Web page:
Haven't done this is a while.

Duncan linocut. Draw big scan and print to size. Transfer to Lino. Cut. No so easy anymore.

 
dencalGTOjoydescheneskaustavMAbstractionMarinos_88ForgivenessViolet

Comments

  • edited May 13
    Nice. Did you post this on your site, @Kingston, for the erudition and entertainment of your members ? I couldn't see it there. But I'm sure they'd love it as much as I do.   :)
  • I'm gonna do linocut once to get an idea. Then I'll turn them into art prints at a cheaper price. I saw a lot of prints in my recent exhibition and those are not inkjets. Older stuff like calligraphy, prints are getting back a little.
  • First pull. Corrections, corrections, corrections.

    kaustavMForgivenessheartofenglandViolet
  • This inspires me more toward my goal of trying wood cut once again. I've been looking for scrap wood decent enough to do it with.
  • @kaustavM, I think your drawings would translate fantastically well into fine art etchings. 

    Adequate etching equipment is too expensive for casual experimenting. Luckily every podunk community college, (in the US at least), has good to excellent equipment available to students for the price of a few courses by the semester plus cost of materials.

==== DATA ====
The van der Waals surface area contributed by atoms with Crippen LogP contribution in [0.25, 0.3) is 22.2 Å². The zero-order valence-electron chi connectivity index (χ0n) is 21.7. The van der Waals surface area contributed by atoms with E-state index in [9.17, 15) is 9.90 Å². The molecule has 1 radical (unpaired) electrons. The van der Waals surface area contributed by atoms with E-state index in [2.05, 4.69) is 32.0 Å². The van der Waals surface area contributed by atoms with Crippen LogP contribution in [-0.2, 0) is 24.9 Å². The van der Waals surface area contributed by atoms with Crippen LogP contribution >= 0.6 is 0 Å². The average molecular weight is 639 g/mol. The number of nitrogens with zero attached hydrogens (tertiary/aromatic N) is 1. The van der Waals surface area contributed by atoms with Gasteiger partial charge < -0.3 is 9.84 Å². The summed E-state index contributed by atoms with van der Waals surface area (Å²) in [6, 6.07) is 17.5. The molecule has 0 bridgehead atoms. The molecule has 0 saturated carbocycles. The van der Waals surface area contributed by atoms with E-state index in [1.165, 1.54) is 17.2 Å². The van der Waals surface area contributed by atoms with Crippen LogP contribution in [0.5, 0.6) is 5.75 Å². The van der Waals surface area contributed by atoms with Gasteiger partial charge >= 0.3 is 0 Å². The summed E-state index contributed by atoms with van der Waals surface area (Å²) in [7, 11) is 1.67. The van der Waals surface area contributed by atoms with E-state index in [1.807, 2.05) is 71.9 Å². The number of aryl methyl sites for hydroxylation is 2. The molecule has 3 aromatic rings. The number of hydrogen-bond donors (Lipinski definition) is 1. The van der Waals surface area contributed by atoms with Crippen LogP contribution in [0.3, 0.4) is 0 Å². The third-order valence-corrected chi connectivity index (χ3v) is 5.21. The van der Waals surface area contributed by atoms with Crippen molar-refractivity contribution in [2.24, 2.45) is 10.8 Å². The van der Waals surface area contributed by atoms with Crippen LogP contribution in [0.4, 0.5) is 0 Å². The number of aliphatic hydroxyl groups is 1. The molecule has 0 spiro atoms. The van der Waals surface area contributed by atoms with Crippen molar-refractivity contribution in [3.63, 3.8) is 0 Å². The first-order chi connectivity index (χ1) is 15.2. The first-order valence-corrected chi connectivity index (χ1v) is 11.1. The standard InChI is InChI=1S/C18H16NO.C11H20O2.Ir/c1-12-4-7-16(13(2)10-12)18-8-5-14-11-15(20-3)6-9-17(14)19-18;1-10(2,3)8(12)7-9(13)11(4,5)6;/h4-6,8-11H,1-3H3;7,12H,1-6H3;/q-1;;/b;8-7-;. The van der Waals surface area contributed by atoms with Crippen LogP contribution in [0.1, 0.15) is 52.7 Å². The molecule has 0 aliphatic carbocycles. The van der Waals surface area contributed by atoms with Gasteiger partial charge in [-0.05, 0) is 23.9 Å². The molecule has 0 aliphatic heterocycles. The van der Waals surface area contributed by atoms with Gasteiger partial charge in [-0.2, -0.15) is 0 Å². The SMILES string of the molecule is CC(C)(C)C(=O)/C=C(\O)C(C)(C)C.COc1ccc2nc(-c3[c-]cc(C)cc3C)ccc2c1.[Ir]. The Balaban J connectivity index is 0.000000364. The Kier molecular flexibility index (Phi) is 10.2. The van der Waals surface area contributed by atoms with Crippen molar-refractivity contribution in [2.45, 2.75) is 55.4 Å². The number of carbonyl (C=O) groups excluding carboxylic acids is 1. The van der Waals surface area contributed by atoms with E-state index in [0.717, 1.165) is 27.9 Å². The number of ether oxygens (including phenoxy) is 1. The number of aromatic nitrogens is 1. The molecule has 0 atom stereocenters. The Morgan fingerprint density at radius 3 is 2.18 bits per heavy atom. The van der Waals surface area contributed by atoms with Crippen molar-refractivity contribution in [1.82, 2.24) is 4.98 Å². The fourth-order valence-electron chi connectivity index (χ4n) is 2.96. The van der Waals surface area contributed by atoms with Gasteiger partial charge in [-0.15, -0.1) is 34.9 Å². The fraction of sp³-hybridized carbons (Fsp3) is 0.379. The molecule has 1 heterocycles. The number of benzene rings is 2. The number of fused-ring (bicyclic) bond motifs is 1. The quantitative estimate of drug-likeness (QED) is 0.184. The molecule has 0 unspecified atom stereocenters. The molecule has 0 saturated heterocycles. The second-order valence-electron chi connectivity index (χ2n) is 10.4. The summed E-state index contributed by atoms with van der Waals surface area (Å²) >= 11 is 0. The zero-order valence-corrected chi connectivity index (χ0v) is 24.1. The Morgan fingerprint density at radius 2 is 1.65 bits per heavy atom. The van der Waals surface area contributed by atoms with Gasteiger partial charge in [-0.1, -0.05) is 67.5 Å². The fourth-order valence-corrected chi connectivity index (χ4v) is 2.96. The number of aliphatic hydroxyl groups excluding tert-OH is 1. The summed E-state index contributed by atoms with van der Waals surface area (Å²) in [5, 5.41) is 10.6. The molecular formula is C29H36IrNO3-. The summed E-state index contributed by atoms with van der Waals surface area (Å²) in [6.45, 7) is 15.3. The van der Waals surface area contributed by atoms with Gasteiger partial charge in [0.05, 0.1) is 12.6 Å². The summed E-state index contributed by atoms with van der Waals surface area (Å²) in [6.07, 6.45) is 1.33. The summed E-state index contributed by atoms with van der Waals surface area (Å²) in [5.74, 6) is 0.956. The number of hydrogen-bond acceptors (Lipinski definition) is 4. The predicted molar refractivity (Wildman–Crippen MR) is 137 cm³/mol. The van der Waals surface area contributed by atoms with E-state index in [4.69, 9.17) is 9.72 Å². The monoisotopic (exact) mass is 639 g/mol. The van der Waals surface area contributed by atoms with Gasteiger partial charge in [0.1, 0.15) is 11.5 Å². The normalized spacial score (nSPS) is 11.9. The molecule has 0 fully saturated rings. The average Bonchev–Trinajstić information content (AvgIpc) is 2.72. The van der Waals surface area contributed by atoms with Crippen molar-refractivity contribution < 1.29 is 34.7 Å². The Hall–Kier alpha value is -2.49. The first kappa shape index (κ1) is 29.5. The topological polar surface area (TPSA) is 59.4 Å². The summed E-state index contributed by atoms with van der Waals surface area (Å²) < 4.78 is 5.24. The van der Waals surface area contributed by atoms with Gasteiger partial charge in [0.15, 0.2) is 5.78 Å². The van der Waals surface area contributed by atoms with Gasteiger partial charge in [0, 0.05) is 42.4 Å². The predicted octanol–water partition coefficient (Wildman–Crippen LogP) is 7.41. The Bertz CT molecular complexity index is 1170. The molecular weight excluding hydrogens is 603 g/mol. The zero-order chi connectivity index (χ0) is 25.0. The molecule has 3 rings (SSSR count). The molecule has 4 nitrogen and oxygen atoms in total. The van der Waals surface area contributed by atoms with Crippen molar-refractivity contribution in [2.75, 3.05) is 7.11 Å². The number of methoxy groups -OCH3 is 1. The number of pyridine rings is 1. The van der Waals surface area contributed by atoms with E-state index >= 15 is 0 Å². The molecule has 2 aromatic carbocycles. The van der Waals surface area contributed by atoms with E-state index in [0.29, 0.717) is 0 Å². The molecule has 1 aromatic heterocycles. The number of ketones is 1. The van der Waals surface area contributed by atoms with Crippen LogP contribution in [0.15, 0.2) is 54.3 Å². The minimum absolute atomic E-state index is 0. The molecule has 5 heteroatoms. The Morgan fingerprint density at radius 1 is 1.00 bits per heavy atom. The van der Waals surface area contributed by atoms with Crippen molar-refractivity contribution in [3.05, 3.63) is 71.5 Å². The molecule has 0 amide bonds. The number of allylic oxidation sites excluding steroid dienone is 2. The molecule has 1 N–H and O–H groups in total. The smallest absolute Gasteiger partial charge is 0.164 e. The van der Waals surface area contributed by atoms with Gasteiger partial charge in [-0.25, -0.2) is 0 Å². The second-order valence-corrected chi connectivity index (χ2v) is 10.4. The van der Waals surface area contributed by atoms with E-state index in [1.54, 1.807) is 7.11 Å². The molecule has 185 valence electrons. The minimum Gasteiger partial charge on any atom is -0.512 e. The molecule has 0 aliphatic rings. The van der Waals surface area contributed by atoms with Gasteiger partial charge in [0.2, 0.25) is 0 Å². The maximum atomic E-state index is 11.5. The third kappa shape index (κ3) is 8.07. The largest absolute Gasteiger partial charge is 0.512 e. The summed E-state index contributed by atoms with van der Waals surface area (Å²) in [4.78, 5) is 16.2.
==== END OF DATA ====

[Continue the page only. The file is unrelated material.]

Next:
In my particular flyover podunk community college it’s a worst odds crap shoot on getting a knowledgeable instructor gatekeeping the equipment. Even if you research instructors, and find a good one, they usually don’t stay long in these places, and are replaced by the usual networked grant application writing dullards before your class even starts. Happens all the time in these places.  :(

    However, you can count on at least one brave “student” who is a pro there just making use of the equipment who you can learn a lot from. You are likely to learn, by just watching them, what you need to know despite dullard instructors throwing wrenches in the gears left and right and leading students nowhere.



  • Linocut is really very easy. To draw and cut. Even the Speedball tools are cheap as cheap. Print can ca done either the back of a wooden spoon. But a good press is way better. Like all things. Just do it. You’ll learn. 
  • @KingstonFineArt, Have you ever tried the little Japanese Gocco printmaking kit? Really easy to use and clean up. I was surprised how clearly it printed. 

    Here’s a vintage unopened one for $25.

    https://www.ebay.com/itm/134159542143
  • A quick demo of the Gocco screen printer. I used it to make quick postcard/notecard drawings. They were well received and took very little time to make.

    https://youtube.com/shorts/uURKi2lCHQg?feature=share
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